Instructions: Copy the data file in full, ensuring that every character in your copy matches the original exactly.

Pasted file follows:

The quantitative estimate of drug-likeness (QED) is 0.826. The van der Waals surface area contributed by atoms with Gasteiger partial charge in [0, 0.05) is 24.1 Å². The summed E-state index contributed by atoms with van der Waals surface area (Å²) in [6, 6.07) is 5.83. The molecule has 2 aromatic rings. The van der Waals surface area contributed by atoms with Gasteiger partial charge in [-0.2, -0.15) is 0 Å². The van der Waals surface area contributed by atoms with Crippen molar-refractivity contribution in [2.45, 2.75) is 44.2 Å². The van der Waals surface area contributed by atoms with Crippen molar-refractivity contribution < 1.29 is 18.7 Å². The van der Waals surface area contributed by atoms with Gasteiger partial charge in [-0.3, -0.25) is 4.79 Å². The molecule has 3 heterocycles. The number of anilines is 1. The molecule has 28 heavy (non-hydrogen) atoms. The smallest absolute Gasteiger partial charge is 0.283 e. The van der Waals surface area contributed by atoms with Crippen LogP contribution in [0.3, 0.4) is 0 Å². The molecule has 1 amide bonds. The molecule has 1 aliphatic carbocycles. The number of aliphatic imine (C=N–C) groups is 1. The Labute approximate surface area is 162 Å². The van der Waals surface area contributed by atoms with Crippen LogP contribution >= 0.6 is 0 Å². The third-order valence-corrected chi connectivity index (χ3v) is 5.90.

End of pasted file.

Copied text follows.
The quantitative estimate of drug-likeness (QED) is 0.826. The van der Waals surface area contributed by atoms with Gasteiger partial charge in [0, 0.05) is 24.1 Å². The summed E-state index contributed by atoms with van der Waals surface area (Å²) in [6, 6.07) is 5.83. The molecule has 2 aromatic rings. The van der Waals surface area contributed by atoms with Gasteiger partial charge in [-0.2, -0.15) is 0 Å². The van der Waals surface area contributed by atoms with Crippen molar-refractivity contribution in [2.45, 2.75) is 44.2 Å². The van der Waals surface area contributed by atoms with Crippen molar-refractivity contribution < 1.29 is 18.7 Å². The van der Waals surface area contributed by atoms with Gasteiger partial charge in [-0.3, -0.25) is 4.79 Å². The molecule has 3 heterocycles. The number of anilines is 1. The molecule has 28 heavy (non-hydrogen) atoms. The smallest absolute Gasteiger partial charge is 0.283 e. The van der Waals surface area contributed by atoms with Crippen LogP contribution in [0.3, 0.4) is 0 Å². The molecule has 1 amide bonds. The molecule has 1 aliphatic carbocycles. The number of aliphatic imine (C=N–C) groups is 1. The Labute approximate surface area is 162 Å². The van der Waals surface area contributed by atoms with Crippen LogP contribution >= 0.6 is 0 Å². The third-order valence-corrected chi connectivity index (χ3v) is 5.90.